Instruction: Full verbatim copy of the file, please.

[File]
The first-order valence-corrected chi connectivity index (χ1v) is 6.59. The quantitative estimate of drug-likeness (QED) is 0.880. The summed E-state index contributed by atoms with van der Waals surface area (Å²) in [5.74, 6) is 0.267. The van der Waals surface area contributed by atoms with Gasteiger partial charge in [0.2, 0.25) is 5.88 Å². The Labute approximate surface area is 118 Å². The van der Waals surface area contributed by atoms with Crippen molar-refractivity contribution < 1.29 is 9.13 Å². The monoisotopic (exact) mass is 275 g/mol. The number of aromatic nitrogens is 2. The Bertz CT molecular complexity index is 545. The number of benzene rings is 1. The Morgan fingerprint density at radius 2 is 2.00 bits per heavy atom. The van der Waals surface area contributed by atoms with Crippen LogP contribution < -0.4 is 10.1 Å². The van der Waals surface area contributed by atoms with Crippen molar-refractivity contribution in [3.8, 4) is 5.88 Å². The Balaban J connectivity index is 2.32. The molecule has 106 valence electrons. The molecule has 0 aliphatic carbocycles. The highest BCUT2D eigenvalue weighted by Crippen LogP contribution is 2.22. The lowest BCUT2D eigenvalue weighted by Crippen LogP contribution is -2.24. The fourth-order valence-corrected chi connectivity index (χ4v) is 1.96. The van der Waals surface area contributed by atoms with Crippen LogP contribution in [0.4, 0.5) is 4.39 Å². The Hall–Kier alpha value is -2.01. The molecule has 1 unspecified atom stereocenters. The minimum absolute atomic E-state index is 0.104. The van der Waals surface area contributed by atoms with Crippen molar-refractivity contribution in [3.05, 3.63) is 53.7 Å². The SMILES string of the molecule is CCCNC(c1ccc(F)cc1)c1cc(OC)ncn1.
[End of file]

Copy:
The first-order valence-corrected chi connectivity index (χ1v) is 6.59. The quantitative estimate of drug-likeness (QED) is 0.880. The summed E-state index contributed by atoms with van der Waals surface area (Å²) in [5.74, 6) is 0.267. The van der Waals surface area contributed by atoms with Gasteiger partial charge in [0.2, 0.25) is 5.88 Å². The Labute approximate surface area is 118 Å². The van der Waals surface area contributed by atoms with Crippen molar-refractivity contribution < 1.29 is 9.13 Å². The monoisotopic (exact) mass is 275 g/mol. The number of aromatic nitrogens is 2. The Bertz CT molecular complexity index is 545. The number of benzene rings is 1. The Morgan fingerprint density at radius 2 is 2.00 bits per heavy atom. The van der Waals surface area contributed by atoms with Crippen LogP contribution < -0.4 is 10.1 Å². The van der Waals surface area contributed by atoms with Crippen molar-refractivity contribution in [3.8, 4) is 5.88 Å². The Balaban J connectivity index is 2.32. The molecule has 106 valence electrons. The molecule has 0 aliphatic carbocycles. The highest BCUT2D eigenvalue weighted by Crippen LogP contribution is 2.22. The lowest BCUT2D eigenvalue weighted by Crippen LogP contribution is -2.24. The fourth-order valence-corrected chi connectivity index (χ4v) is 1.96. The van der Waals surface area contributed by atoms with Crippen LogP contribution in [0.4, 0.5) is 4.39 Å². The Hall–Kier alpha value is -2.01. The molecule has 1 unspecified atom stereocenters. The minimum absolute atomic E-state index is 0.104. The van der Waals surface area contributed by atoms with Crippen molar-refractivity contribution in [3.05, 3.63) is 53.7 Å². The SMILES string of the molecule is CCCNC(c1ccc(F)cc1)c1cc(OC)ncn1.